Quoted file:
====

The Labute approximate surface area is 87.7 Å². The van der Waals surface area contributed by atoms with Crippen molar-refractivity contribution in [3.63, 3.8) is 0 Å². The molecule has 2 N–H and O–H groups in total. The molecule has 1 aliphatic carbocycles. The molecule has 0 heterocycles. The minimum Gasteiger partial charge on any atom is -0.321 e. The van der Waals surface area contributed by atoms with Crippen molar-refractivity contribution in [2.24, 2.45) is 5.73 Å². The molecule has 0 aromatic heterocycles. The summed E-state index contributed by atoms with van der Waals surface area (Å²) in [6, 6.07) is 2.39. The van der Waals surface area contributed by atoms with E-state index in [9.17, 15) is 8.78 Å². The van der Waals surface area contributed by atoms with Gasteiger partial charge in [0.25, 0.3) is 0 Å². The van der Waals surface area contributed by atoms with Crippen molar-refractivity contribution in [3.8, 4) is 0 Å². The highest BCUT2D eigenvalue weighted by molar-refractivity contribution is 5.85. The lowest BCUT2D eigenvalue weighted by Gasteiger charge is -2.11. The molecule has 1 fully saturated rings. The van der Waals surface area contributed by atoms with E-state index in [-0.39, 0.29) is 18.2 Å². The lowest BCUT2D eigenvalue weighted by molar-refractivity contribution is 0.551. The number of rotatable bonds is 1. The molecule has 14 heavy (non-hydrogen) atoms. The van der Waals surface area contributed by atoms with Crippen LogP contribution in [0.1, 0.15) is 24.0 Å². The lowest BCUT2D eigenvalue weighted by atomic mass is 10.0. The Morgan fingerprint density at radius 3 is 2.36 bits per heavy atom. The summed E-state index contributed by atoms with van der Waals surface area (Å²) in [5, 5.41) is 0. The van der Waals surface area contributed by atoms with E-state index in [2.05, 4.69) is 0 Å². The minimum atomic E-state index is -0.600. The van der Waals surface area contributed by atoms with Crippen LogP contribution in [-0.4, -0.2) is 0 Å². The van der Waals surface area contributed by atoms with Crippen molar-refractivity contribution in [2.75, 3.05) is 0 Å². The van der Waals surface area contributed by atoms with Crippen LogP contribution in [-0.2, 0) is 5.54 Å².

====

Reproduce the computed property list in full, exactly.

The Labute approximate surface area is 87.7 Å². The van der Waals surface area contributed by atoms with Crippen molar-refractivity contribution in [3.63, 3.8) is 0 Å². The molecule has 2 N–H and O–H groups in total. The molecule has 1 aliphatic carbocycles. The molecule has 0 heterocycles. The minimum Gasteiger partial charge on any atom is -0.321 e. The van der Waals surface area contributed by atoms with Crippen molar-refractivity contribution in [2.24, 2.45) is 5.73 Å². The molecule has 0 aromatic heterocycles. The summed E-state index contributed by atoms with van der Waals surface area (Å²) in [6, 6.07) is 2.39. The van der Waals surface area contributed by atoms with E-state index in [9.17, 15) is 8.78 Å². The van der Waals surface area contributed by atoms with Gasteiger partial charge in [0.25, 0.3) is 0 Å². The van der Waals surface area contributed by atoms with Crippen molar-refractivity contribution in [3.8, 4) is 0 Å². The highest BCUT2D eigenvalue weighted by molar-refractivity contribution is 5.85. The lowest BCUT2D eigenvalue weighted by Gasteiger charge is -2.11. The molecule has 1 fully saturated rings. The van der Waals surface area contributed by atoms with E-state index in [-0.39, 0.29) is 18.2 Å². The lowest BCUT2D eigenvalue weighted by molar-refractivity contribution is 0.551. The number of rotatable bonds is 1. The molecule has 14 heavy (non-hydrogen) atoms. The van der Waals surface area contributed by atoms with Crippen LogP contribution in [0.1, 0.15) is 24.0 Å². The lowest BCUT2D eigenvalue weighted by atomic mass is 10.0. The Morgan fingerprint density at radius 3 is 2.36 bits per heavy atom. The summed E-state index contributed by atoms with van der Waals surface area (Å²) in [5, 5.41) is 0. The van der Waals surface area contributed by atoms with E-state index in [2.05, 4.69) is 0 Å². The minimum atomic E-state index is -0.600. The van der Waals surface area contributed by atoms with Crippen LogP contribution in [-0.4, -0.2) is 0 Å². The van der Waals surface area contributed by atoms with Crippen molar-refractivity contribution in [2.75, 3.05) is 0 Å². The van der Waals surface area contributed by atoms with Crippen LogP contribution in [-0.2, 0) is 5.54 Å².